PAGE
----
Remarks that can only raise eyebrows
Labour leader Joseph Muscat is not going down well with Dominic Fenech, a former party general secretary. In an interview with The Sunday Times, he comes across as being very disappointed, at least up to now, with what the new party leader is doing to the PL.
Some of the points he made, particularly those about the party "changes" Dr Muscat is being credited with, have already been commented upon before by other political observers but in the interview Prof. Fenech came out with some remarks that, for more than one reason, must surely raise eyebrows.
He made the remarks in the context of his views about political militancy, which, he argues, is today missing within the party. He explains he is not in favour of excesses or violence. By political militancy, he meant readiness to fight a battle, not pussyfooting. So far, so good, but, wisely, his interviewer went a step further and asked whether he could guarantee that militancy would not spawn violence. The interviewer asked: "Do you think you could have done more when you were general secretary of the Labour Party to stop the thugs that torched The Times (in 1979)?"
It is the answer to this question that, for more than one reason, raises eyebrows the most. Prof. Fenech replied thus: "What could I have done? I could do very little because on that particular day I was somewhere in Republic Street involved with the main demonstration. It was only later on that I, like most others, realised what was happening. Being the party in government, Labour could have been less tolerant as an authority towards these happenings and maybe we should have proceeded against the offenders... if they could be identified."
As if this were not enough to raise disbelief at the quality of the reasoning used, Prof. Fenech went even further when he was asked whether the PL knew who they were. "I didn't' know. And if the others knew, they didn't identify them. We're not even sure, strictly speaking, that they were Labour (supporters). Do you have proof? I'm not saying they weren't."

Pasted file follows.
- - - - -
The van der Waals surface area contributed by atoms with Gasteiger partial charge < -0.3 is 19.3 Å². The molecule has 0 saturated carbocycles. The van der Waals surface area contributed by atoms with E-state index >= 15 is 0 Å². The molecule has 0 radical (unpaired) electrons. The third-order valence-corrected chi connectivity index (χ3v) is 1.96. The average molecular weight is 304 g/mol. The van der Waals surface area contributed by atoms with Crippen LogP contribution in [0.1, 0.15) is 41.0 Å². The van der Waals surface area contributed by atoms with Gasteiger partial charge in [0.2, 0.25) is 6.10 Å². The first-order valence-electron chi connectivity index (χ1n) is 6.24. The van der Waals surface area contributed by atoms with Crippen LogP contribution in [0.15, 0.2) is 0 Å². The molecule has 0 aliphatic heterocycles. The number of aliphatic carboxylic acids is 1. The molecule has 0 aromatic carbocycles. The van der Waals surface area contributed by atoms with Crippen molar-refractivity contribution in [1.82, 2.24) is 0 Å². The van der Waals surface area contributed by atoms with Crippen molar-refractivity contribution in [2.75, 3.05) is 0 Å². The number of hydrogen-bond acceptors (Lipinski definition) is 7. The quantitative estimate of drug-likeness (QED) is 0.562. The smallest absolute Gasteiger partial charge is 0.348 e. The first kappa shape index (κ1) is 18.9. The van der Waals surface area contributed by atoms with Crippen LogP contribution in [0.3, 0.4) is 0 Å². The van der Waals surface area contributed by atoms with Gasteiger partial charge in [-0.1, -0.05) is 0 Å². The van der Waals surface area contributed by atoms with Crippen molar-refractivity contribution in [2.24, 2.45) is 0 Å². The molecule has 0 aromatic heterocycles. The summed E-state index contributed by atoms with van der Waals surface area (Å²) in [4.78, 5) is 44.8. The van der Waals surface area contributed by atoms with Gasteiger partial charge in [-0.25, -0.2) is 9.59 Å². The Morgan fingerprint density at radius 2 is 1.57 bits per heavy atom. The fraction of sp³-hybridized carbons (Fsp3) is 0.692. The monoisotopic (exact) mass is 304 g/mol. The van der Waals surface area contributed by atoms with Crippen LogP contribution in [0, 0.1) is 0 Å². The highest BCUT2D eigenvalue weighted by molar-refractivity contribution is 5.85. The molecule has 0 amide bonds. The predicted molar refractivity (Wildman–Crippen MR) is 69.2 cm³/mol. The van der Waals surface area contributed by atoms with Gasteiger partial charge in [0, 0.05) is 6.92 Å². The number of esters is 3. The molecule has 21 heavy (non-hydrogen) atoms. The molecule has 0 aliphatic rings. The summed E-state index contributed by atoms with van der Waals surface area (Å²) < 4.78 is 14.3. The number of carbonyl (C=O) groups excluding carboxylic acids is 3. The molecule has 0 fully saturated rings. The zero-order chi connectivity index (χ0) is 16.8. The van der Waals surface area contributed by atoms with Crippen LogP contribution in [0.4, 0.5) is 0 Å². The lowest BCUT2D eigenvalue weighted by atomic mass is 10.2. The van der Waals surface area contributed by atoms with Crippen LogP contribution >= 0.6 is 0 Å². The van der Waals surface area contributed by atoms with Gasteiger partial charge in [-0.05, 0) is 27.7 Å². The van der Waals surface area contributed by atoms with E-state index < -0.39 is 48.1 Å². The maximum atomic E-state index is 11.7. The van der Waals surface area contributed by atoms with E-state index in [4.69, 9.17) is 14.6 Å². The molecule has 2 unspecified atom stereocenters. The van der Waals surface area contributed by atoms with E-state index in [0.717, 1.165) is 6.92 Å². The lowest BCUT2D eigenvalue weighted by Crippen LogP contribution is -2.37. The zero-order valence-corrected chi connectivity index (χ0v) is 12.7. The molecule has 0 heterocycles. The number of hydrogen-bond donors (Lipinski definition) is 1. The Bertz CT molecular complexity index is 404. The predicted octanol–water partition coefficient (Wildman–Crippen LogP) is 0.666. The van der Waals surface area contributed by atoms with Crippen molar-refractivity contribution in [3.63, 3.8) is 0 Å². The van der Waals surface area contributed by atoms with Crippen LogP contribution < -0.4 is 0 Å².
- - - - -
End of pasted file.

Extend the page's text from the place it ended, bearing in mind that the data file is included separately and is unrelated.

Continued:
The Times had no intention of raising Black Monday again so soon after it marked its 30th anniversary but Prof. Fenech's remarks are so unbelievably pathetic that the newspaper could not possibly let them go unnoticed. If they were not Labour people, who were they then? Nationalist hirelings? Or men from some terrorist organisation?
Apart from the considerable physical damage done, many people's lives were put at serious risk on Black Monday. The matter should not therefore be treated as lightly as Prof. Fenech did in his replies. The people at The Times may not have identified the arsonists, but, surely, others did, particularly the few policemen who ran with them all along the way from the centre of Valletta to St Paul Street.
The PL, aware of the fact that it had violent elements within it, could have done a lot on that day to avoid the "happenings", particularly after that morning's incident at the office of the Prime Minister, but it did not. It was when Alfred Sant took over as leader that the party was finally cleansed of the violent elements. The PL should have been totally against such happenings, rather than "less tolerant", as Prof. Fenech put it. Indeed, it should have sought to weed the violent elements out, as Dr Sant did.